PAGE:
My Philosophy On Math Pedagogy, And Other Tidbits [Edutopia]

Jose Vilson Mr. Vilson 1 Comment

Here’s an excerpt from my latest at Edutopia (including a diss on Robert Marzano and the like). It’s about engaging math teachers:

Keep This Rule of Thumb: Complete, Consistent, Correct

By “complete, consistent, correct,” I mean we should allow multiple pathways to a correct answer that a) allow for full understanding of a given procedure, b) can be used time and again without fail, and c) actually have a sound basis in math. While it sounds constricting, it removes some of the limitations we’ve set for ourselves when looking at student work.

For instance, when finding 25% of 80, the most basic thing we can do is turn the percent into a decimal (0.25) and multiply that decimal by 80. The result is 20. Yet when I presented this problem to a seventh grade class just learning this, one of the students astutely observed that 10% of 80 is 8, and 25% is just 10% + 10% + 5%. They doubled 8 (16), then took half of 8 (4), and added the results (16 + 4 = 20).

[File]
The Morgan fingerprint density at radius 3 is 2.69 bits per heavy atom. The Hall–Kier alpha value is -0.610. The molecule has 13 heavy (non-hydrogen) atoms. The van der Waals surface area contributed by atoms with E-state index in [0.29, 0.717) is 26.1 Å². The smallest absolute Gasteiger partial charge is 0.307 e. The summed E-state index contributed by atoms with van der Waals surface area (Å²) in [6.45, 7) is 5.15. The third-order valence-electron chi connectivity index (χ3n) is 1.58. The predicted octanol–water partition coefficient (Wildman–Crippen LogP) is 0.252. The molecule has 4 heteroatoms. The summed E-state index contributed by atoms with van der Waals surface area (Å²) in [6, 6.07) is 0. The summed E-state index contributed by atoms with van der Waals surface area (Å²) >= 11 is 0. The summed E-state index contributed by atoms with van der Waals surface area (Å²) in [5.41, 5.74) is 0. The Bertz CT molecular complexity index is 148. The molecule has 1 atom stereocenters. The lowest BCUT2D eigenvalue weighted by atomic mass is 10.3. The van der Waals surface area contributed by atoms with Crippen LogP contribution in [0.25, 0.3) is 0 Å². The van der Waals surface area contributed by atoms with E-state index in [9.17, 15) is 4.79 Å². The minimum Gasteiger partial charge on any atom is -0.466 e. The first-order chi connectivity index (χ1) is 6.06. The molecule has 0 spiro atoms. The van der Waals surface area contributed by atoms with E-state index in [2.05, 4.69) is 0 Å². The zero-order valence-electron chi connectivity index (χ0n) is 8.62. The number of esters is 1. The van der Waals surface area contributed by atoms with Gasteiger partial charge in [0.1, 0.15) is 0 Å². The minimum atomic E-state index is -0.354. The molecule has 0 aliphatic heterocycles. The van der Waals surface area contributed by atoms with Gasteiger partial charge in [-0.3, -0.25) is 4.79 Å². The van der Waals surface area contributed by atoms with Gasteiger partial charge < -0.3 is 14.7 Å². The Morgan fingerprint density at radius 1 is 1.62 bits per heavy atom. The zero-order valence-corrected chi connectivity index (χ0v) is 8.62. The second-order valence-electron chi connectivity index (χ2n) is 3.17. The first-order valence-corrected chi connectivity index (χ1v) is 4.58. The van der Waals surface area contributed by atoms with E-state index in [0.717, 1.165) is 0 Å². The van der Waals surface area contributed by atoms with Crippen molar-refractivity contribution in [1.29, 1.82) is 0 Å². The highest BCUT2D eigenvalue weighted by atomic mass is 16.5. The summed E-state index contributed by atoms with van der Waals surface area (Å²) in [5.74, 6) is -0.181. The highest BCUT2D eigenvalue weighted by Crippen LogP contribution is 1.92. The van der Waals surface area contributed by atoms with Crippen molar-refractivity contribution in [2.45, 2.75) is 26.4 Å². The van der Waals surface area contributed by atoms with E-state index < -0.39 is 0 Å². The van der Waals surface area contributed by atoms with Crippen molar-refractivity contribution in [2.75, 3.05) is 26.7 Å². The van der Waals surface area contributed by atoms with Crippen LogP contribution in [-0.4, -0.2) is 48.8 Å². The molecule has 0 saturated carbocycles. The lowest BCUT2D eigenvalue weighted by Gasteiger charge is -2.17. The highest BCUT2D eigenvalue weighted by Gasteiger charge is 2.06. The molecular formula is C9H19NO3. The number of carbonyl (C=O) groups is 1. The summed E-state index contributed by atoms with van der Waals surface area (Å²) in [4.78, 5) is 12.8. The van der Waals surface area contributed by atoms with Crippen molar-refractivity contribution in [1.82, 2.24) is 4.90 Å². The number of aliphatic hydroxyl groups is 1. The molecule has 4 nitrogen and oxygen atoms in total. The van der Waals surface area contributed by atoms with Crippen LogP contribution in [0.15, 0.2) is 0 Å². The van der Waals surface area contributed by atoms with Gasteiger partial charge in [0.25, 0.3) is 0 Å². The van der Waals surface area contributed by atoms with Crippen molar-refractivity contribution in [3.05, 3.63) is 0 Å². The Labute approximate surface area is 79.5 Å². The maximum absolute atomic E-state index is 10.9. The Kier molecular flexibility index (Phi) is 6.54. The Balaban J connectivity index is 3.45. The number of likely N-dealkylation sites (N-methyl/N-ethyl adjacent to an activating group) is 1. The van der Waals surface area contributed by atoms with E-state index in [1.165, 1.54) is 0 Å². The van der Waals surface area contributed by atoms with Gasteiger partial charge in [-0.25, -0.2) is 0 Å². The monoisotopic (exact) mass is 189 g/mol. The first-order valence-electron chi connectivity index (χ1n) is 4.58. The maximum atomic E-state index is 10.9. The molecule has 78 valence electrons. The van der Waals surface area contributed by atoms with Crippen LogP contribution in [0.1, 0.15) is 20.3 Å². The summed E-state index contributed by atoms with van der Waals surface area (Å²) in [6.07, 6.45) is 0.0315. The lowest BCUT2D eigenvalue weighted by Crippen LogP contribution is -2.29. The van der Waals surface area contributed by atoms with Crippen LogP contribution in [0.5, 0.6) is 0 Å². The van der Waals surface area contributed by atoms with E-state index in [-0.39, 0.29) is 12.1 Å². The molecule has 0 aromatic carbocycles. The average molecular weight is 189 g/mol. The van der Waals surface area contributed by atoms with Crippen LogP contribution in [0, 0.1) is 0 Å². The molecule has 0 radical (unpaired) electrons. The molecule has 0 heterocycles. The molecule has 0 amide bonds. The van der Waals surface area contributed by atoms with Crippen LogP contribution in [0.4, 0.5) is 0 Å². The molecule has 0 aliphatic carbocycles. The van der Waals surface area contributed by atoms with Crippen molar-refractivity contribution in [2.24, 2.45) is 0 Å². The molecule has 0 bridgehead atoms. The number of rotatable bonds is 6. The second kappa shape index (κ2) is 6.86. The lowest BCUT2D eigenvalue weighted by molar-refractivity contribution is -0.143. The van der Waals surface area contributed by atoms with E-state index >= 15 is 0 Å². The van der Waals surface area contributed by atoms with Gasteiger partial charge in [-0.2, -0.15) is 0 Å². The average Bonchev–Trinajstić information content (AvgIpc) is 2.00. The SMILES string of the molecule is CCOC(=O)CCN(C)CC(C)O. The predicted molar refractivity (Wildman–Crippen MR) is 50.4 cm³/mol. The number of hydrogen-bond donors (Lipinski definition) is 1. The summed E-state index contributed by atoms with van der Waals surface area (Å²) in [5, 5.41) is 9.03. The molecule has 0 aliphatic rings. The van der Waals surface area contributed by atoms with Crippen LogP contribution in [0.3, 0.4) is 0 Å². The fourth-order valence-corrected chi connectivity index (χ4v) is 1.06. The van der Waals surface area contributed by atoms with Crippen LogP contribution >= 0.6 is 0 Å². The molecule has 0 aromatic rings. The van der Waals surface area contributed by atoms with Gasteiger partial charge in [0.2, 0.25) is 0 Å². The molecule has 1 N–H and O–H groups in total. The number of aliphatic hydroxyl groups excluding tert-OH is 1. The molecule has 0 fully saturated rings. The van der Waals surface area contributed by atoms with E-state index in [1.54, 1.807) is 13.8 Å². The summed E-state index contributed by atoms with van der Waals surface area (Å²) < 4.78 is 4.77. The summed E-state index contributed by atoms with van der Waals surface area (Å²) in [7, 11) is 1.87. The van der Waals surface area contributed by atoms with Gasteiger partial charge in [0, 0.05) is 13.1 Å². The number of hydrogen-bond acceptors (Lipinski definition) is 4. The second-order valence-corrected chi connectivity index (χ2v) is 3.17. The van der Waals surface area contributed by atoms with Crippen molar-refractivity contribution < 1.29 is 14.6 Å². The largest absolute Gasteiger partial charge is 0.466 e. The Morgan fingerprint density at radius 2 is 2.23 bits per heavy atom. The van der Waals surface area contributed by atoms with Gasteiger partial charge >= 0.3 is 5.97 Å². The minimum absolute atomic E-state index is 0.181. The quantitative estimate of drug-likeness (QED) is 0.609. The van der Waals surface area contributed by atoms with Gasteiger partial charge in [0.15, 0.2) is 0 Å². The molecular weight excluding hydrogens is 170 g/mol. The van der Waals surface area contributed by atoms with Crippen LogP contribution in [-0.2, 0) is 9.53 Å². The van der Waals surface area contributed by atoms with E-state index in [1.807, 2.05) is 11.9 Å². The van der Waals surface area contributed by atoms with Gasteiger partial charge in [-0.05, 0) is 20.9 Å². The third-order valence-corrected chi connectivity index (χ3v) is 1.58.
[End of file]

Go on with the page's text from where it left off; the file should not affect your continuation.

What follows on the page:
Some teachers might mark that incorrect because it doesn’t follow the exact procedure they asked for, but we really should accept such a response fully, not just because of the answer, but because the procedure the student used works time and again.

Read more here. Share with your friends. Comment. Thanks!

Mr. Vilson, who wants Friday to be over already, and it’s only Thursday …

About Jose Vilson

José Luis Vilson is a math educator, blogger, speaker, and activist. For more of my writing, buy my book This Is Not A Test: A New Narrative on Race, Class, and Education, on sale now.

Comments 1

  1. pissedoffteacher

    That is the kind of thinking we should inspire students to do. You accept and encourage it because it shows thought and real understanding. I worked with a man who would not accept any answers unless they were done the Barron’s book way. I felt sorry for his students. Yours are fortunate.

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